Sustainable Hedonism: Not an oxymoron

Originally published on the Behavioural Public Policy Blog of Cambridge University Press, 13th June 2022

Sustainable Hedonism: Strategy for a fair and joyful life

Humanity does not live in a socially just and environmentally safe space: there is no country where basic social safety is achieved and where the use of resources remains under the ecological ceiling if we also take into consideration activities it has outsourced to other countries. We need to converge into a fair consumption space, which implies more consumption for those with unmet basic human needs, and less consumption for those who surpassed the environmental maxima.My primary concern is the latter, from a personal motivational perspective. Why would anybody want to consume less if it is seen as a loss of quality of life, or ultimately, happiness? Why would anyone want to become a minimalist in the world of maximisers?

On the other hand, many of us suffer from climate anxiety and seek the right actions on a daily basis in our lives that does not aggravate the problems, but still within a good life with a sense of growth. A life that is responsible and caring, but also joyful. One may depict it as an inner conflict between our pleasure-seeking, instinctive self and our responsible, social one (in Sigmund Freud’s terms, the ID and the super-ego), seeking a delicate balance every moment, in all life situations. If we fail to do that, we may suffer from addiction, overeating, social stigma or we may cause harm to others with our overconsumption, or at the other extreme we may suffer from repression, psychological distress, and feel a loss of vitality, joy. Harmful indulgence and painful asceticism and are two extremes indicating an imbalance. A middle way characterised by a conscious attitude to pleasure seeking and cultivating happiness leads to a good life.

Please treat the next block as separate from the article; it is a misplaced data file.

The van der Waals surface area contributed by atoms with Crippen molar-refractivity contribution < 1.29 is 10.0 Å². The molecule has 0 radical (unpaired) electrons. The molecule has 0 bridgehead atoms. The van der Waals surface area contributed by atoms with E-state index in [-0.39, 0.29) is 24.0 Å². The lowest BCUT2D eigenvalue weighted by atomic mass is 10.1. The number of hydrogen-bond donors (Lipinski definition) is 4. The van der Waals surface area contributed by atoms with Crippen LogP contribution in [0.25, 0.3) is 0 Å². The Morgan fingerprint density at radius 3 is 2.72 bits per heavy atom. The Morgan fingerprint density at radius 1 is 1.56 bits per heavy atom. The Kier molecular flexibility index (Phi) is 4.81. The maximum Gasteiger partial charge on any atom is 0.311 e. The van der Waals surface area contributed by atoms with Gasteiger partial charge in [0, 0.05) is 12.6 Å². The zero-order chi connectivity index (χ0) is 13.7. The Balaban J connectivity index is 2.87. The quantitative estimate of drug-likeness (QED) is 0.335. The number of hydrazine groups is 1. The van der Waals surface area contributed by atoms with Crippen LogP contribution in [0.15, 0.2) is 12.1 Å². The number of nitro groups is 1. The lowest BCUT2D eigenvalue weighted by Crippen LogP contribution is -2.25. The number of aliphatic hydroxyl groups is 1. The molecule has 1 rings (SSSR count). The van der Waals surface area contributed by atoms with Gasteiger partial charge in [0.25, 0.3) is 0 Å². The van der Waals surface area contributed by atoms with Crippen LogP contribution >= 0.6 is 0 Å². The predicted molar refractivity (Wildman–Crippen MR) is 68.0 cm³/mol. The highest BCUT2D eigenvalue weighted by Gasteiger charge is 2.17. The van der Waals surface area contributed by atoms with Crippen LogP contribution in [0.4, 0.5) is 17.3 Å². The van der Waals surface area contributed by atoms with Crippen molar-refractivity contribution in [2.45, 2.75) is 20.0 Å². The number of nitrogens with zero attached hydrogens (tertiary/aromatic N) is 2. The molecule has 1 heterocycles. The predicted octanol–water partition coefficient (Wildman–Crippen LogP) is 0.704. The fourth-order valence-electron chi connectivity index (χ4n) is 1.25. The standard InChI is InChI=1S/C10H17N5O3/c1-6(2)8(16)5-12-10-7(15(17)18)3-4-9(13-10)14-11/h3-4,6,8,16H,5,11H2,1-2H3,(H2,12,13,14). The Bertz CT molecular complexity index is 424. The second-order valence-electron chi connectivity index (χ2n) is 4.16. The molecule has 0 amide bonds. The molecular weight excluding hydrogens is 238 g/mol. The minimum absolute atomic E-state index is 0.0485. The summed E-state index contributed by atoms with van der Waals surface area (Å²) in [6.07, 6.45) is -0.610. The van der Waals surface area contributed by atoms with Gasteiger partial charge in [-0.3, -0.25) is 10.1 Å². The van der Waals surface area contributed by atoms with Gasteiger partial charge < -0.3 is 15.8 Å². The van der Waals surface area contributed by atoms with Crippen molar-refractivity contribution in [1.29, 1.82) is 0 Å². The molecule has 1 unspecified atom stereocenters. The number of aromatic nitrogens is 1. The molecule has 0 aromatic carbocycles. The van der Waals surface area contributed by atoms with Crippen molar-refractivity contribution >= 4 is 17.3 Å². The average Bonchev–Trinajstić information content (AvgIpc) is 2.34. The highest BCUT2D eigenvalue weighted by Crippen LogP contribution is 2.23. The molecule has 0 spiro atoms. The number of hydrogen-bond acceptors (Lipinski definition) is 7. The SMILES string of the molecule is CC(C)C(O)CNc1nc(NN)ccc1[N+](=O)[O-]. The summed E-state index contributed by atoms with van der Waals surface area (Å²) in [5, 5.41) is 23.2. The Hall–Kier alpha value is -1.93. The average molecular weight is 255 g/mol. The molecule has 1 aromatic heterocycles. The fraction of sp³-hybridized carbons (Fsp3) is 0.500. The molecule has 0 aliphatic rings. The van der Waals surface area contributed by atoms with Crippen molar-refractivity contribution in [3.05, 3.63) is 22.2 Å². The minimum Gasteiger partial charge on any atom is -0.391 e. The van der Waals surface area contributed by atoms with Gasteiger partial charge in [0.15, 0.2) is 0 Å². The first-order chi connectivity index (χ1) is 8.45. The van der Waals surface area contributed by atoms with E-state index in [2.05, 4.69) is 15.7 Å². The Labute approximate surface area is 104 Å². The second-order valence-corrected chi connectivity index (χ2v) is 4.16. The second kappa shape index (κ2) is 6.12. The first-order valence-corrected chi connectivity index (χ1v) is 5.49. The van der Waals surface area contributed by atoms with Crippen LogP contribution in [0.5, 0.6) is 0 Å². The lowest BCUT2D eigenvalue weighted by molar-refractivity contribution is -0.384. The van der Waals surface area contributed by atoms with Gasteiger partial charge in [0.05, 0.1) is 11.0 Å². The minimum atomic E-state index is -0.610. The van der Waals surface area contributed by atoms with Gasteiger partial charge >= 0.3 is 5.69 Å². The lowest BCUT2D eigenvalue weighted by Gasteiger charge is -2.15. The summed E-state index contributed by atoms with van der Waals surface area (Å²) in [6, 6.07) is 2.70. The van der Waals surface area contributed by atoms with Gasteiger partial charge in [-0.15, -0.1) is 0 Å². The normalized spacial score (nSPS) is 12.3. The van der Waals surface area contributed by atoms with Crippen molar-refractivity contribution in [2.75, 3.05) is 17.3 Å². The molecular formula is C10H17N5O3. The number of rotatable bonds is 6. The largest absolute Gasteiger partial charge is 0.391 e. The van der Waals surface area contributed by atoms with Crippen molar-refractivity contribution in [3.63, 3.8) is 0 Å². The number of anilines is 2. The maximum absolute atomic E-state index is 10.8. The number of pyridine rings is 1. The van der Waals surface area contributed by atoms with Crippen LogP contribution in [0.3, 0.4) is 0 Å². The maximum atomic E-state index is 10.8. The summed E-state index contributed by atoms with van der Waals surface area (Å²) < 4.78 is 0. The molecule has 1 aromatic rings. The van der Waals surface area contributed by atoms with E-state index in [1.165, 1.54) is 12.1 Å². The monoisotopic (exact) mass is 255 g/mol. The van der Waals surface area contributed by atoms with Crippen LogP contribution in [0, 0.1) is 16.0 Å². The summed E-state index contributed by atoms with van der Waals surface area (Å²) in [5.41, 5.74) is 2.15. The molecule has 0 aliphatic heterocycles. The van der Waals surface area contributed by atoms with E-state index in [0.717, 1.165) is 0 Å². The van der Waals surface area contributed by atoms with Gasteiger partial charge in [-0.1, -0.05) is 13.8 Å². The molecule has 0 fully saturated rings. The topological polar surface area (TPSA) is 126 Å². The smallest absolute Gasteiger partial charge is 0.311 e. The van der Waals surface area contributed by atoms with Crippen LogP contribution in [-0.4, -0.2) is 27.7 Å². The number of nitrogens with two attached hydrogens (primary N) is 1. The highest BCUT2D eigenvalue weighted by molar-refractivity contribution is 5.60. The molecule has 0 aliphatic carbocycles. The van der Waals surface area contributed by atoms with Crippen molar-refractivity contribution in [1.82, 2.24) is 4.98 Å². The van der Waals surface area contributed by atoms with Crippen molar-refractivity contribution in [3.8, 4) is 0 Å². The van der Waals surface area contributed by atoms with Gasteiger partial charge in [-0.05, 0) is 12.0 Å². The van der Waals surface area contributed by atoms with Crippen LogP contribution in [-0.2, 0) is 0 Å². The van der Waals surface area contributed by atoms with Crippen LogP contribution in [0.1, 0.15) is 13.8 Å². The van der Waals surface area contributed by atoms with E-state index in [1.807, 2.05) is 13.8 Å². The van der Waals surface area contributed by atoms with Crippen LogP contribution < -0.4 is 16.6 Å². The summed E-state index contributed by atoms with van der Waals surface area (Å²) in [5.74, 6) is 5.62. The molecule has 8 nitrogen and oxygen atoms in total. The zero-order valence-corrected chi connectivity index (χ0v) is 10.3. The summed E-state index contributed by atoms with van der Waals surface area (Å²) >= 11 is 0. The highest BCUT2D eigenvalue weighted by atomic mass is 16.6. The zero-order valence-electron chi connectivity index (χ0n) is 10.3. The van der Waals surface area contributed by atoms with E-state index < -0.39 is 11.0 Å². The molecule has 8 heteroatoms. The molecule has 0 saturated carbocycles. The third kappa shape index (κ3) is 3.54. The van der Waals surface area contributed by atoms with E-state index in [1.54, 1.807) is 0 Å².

In my book, “Sustainable Hedonism. A Thriving Life That Does Not Cost the Earth”, I describe a strategy for seeking happiness that does not harm oneself, others or the Earth, and invite the readers to explore these issues in their own lives. It is a normative approach.